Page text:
Calf thinks he’s a German shepherd after being taken in by the family dog

Sure, you can’t teach an old dog new tricks, but what about a young cow, a calf to be exact? When couple Coral and Wayne Algie took in a calf on their New Italy, New South Wales farm, little did they know that they were actually adopting a new pup.

A New South Wales family rescues a calf

Source: Mercury Press & Media

The calf, named Buddy was rescued by the couple after he was found all alone. After taking him back to their cattle farm, the couple’s German shepherd, Bada, took on the calf as a new member of her most recent litter of pups, which contained 11 real German shepherd puppies.

“Bada has really taken Buddy on as puppy number 12,” Coral said.

Buddy has become a part of the family

Source: Mercury Press & Media

For his part, the six-week-old bull calf has learned a variety of dog tricks during his time with the pack, including wagging his tail, chasing his doggie brothers and sisters around, and snuggling up with them for a nap. The calf doesn’t see himself as one of the other calves on the farm.

“I think he sees himself as posher than them,” Coral said. “He looks across at them in the paddock but he’s up on the back veranda enjoying all the comfort. He’s very content to hang with the humans and the dogs.”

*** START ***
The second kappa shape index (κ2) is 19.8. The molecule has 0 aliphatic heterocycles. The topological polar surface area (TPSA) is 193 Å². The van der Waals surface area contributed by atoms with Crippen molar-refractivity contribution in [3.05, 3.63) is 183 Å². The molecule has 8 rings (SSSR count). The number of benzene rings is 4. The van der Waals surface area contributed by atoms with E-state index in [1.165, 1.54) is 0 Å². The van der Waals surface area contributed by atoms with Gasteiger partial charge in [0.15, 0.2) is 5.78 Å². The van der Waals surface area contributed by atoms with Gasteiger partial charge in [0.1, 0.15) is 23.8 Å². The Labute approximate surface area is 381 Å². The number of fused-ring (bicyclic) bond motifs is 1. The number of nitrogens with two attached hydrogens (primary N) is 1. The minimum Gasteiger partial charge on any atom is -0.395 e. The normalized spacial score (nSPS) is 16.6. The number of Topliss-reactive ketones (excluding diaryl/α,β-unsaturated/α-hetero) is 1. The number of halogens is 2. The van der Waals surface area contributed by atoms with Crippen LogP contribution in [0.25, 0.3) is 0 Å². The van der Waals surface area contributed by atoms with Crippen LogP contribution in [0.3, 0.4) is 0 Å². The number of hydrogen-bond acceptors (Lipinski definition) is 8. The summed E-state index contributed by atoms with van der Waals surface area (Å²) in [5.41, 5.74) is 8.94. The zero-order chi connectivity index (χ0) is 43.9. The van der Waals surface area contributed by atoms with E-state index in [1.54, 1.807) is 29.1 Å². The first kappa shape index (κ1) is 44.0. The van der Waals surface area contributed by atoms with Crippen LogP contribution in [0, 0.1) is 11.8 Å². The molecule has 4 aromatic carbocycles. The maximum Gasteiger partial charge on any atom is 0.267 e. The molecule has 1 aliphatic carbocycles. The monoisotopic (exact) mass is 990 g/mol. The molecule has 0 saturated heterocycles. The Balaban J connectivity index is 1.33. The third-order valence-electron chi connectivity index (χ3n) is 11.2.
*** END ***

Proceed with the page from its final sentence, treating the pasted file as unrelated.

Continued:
Buddy was quickly accepted by the family’s German shepherds

Source: Mercury Press & Media

Bada, the German shepherd mom that she is, has grown quite fond of the calf. She likes to groom him during the day and Buddy seems to like the attention in return. When Buddy goes out to play, Badda is constantly by his side looking out for him as a real mom.

Coral’s children also have accepted Buddy as a part of the family

Source: Mercury Press & Media

Coral’s two children, Bella and Lawson, have also grown quite fond of the calf, according to their mom. ‘Buddy runs beside the kids when they’re on their bikes outside and he plays chase with Bella,’ Coral said.

Buddy will only continue to grow as he gets older

Source: Mercury Press & Media

Part of the problem with having Buddy as a pet instead of a farm animal is his large size, and he will only get bigger with time. Fortunately, the family has been able to keep Buddy confined to the outside of the house where he sleeps on the verandah.

Another big issue with the calf is feeding him. He has quite the appetite, according to Coral, drinking more than 10 pints of milk each day. While only around 85 pounds now, Buddy will eventually weigh in at over 1,300 pounds. Fortunately, for Buddy, his family is determined to stick with his role as pet for life.

Source: Mercury Press & Media

“But he will always be our pet bull, that’s for sure – no matter how big he gets,” Coral said. “He won’t be destined for the abattoir (slaughterhouse) – he will always be our big buddy.”

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